Design plays a hugely dominant role in our lives. From the clothes you are wearing to the device you are reading this on, and the website that hosts it, everything that surrounds us and that we consume, be it product, service or system has been designed by someone.
Considering that 80% of the ecological impacts of a product are determined during the design phase, looking at design is crucial for the way we produce and consume. According to the European Science Hub, Eco-design is defined by the goal of reducing the environmental impact of products, including the energy consumption throughout their entire life cycle. Implementing ethical and sustainable principles from the start is essential in building towards a circular economy, as without looking at that stage we would merely be applying a band-aid without getting to the root cause of an illness.
We’ve all bought cheaply and badly designed products and then been thoroughly disappointed when one month later it lost shape or broke, had to be disposed of and there was no way to even do so sustainably. When something is designed badly it directly affects how it is manufactured, the length of the object’s lifecycle as well as what happens at the end of its lifecycle, usually leading to unsustainable consequences.
Eco-design therefore plays an incredibly important role in moving towards a circular economy. The three key principles to a circular economy, as laid out by the Ellen McArthur foundation, can be directly related back to the blueprint of a product: designing out waste and pollution, keeping products and materials in use, and regenerating natural systems.
According to the foundation there are four key stages of a circular design process:
1. Understand the user and system you are designing for.
Market research is incredibly important in order to understand if and how your product is needed and where there are gaps in the system that you can solve or design for. This also includes moving away from single-use products and integrating your product into a closed-loop system, which sometimes means rethinking the ‘that’s just the way things are’ motto. The PSS (product/service-system) design model allows you to rethink ownership and rethink the sustainability of the system your product or service sits in. Could your product be rented out instead of sold or if it has to be sold how can you implement a scheme that ensures the product can be fed back into the ecosystem or recycled in an industrial system?
2. Define the design challenge and intention of the new design.
Ask yourself what you are trying to change systematically and then zoom back into your product design at every stage. Keeping the bigger picture in mind will help your product become more sustainable long-term. For instance this could mean looking at product stewardship and taking on the responsibility for the product’s end of life as opposed to shifting that responsibility onto the consumer. Maybe the challenge lies with a resource heavy design and you need to ask yourself how you can dematerialise your product design without losing quality and longevity.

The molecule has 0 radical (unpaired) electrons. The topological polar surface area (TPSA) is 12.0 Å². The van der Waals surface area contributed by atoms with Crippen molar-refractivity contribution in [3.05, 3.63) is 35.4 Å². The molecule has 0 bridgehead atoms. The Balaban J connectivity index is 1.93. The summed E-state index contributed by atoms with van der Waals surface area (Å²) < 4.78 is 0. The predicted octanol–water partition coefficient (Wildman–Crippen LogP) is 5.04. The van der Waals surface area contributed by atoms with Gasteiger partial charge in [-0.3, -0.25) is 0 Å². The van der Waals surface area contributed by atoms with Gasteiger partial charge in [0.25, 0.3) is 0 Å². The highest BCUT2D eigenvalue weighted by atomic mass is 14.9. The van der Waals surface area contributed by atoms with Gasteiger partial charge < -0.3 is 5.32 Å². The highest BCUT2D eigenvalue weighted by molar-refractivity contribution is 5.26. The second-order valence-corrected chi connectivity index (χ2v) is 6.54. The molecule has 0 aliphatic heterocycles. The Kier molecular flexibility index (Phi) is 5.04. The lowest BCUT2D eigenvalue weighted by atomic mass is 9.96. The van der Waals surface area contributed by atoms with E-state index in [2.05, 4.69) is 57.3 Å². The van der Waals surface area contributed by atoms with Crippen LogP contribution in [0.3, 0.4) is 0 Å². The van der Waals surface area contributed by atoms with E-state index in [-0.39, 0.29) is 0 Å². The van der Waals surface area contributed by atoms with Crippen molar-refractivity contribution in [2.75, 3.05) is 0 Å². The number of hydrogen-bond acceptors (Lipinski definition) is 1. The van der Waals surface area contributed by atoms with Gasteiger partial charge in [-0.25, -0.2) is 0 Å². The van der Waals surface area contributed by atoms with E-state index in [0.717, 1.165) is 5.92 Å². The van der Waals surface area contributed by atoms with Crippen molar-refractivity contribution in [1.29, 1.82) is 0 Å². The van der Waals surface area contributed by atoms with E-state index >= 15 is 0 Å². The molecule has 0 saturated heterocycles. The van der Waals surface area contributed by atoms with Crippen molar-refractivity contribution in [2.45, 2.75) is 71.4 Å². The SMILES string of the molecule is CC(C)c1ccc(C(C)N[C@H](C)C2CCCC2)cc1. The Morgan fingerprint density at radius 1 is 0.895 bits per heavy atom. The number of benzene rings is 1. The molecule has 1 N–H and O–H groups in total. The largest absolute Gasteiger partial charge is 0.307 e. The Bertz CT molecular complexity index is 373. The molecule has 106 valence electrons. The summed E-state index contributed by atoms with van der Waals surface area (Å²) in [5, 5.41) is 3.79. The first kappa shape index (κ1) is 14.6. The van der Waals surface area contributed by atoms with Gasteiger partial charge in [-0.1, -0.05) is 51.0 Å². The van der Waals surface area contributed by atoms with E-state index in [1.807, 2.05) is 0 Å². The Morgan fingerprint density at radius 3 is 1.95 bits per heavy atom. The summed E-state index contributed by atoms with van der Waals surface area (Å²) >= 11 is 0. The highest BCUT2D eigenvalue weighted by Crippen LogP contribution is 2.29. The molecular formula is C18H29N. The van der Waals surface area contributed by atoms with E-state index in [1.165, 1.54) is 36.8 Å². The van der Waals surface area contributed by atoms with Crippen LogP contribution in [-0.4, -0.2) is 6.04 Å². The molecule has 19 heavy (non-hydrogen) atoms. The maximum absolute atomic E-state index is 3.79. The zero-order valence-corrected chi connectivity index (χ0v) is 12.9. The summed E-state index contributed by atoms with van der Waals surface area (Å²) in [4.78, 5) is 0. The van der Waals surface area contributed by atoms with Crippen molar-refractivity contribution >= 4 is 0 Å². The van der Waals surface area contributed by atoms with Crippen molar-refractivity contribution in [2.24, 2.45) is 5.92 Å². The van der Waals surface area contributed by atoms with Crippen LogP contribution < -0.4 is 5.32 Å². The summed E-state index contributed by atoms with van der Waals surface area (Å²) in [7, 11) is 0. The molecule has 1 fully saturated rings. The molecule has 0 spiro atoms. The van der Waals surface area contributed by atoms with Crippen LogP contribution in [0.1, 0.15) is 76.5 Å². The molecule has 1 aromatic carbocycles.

3. Make as many prototypes and variants as possible to test out
and I would even go one step further and ask to test these against a diverse group of people. Ensure that there are no data gaps when testing your product, as you should not only test for longevity but whether it is sustainable in the very different lifestyles of people with a diverse background of any kind. As Caroline Criado Perez uncovers in her bestselling book “Invisible Women” the world is mostly designed for men, leaving women more vulnerable. Not only are systems such street cleaning plans designed to accommodate average male routes from home to work rather than women’s more common routes across neighbourhoods, but even our everyday products aren’t adapted to women. From smartphones largely too big for average female hands to cars designed for men’s seating positions, leaving women 47% more injured than men and according to NHTSA 17% are more likely to die in a car accident. The same applies to sustainable products. For instance the menstrual cup designed to reduce waste is largely designed for women living in first world countries with access to clean water and hygienic facilities, but likely leaves women without at a higher risk of infection, making it in turn unsustainable for them. Designing for equity is a key pillar to eco-design.
4. Release the new design and from the beginning set up feedback loops
so that the product or service can be redesigned according to needs, desires and changing environments. According to The Circular Design Guide you should “design for evolution” and think of your product like a software that can constantly be upgraded. Remanufacture, recyclability, repairability and reusability being key factors at this stage in order to prolong the products longevity whilst retaining its durability and quality. As designer and UNEP Champion of the Earth Leyla Acaroglu , states in her article about eco-design strategies “provisions should [be] made so that there are options for how to maximize its value across its full life cycle and keep materiality in a value flow.”
A major benefit of environmentally responsible design is that of reduced costs occurring from reduced waste disposal costs, penalties and even likely material and production costs. Question ownership, question if you’ve been inclusive enough, question material durability and origin, question resource requirements, question the lifecycle from start to finish and beyond. If your product is sustainable but the system isn’t, use the opportunity to create a truly innovative system designed to be adopted industry-wide for years to come.
Author: Jil Carrara